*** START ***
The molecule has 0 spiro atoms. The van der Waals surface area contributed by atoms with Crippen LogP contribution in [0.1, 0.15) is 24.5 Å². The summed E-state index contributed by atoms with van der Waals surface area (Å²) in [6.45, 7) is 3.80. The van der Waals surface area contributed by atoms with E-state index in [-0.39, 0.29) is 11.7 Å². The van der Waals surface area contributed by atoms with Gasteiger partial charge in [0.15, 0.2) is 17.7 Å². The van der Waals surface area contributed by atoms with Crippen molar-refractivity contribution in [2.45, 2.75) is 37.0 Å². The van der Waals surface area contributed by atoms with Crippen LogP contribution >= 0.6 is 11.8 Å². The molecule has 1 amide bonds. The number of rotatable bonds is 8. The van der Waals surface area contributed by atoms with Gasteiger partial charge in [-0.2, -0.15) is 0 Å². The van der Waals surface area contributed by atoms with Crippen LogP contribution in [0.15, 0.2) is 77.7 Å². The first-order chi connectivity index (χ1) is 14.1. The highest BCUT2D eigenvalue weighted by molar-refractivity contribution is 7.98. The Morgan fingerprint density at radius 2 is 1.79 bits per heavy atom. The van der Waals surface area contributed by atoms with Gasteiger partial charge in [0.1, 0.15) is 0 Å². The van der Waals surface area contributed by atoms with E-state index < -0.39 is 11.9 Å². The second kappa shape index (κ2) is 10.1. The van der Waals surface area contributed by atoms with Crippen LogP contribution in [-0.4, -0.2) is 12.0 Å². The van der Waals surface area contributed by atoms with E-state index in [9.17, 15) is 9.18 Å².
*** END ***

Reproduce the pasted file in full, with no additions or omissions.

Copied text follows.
The molecule has 0 spiro atoms. The van der Waals surface area contributed by atoms with Crippen LogP contribution in [0.1, 0.15) is 24.5 Å². The summed E-state index contributed by atoms with van der Waals surface area (Å²) in [6.45, 7) is 3.80. The van der Waals surface area contributed by atoms with E-state index in [-0.39, 0.29) is 11.7 Å². The van der Waals surface area contributed by atoms with Gasteiger partial charge in [0.15, 0.2) is 17.7 Å². The van der Waals surface area contributed by atoms with Crippen molar-refractivity contribution in [2.45, 2.75) is 37.0 Å². The van der Waals surface area contributed by atoms with Crippen LogP contribution >= 0.6 is 11.8 Å². The molecule has 1 amide bonds. The number of rotatable bonds is 8. The van der Waals surface area contributed by atoms with Gasteiger partial charge in [-0.2, -0.15) is 0 Å². The van der Waals surface area contributed by atoms with Crippen LogP contribution in [0.15, 0.2) is 77.7 Å². The first-order chi connectivity index (χ1) is 14.1. The highest BCUT2D eigenvalue weighted by molar-refractivity contribution is 7.98. The Morgan fingerprint density at radius 2 is 1.79 bits per heavy atom. The van der Waals surface area contributed by atoms with Gasteiger partial charge in [0.1, 0.15) is 0 Å². The van der Waals surface area contributed by atoms with E-state index < -0.39 is 11.9 Å². The second kappa shape index (κ2) is 10.1. The van der Waals surface area contributed by atoms with Crippen LogP contribution in [-0.4, -0.2) is 12.0 Å². The van der Waals surface area contributed by atoms with E-state index in [9.17, 15) is 9.18 Å².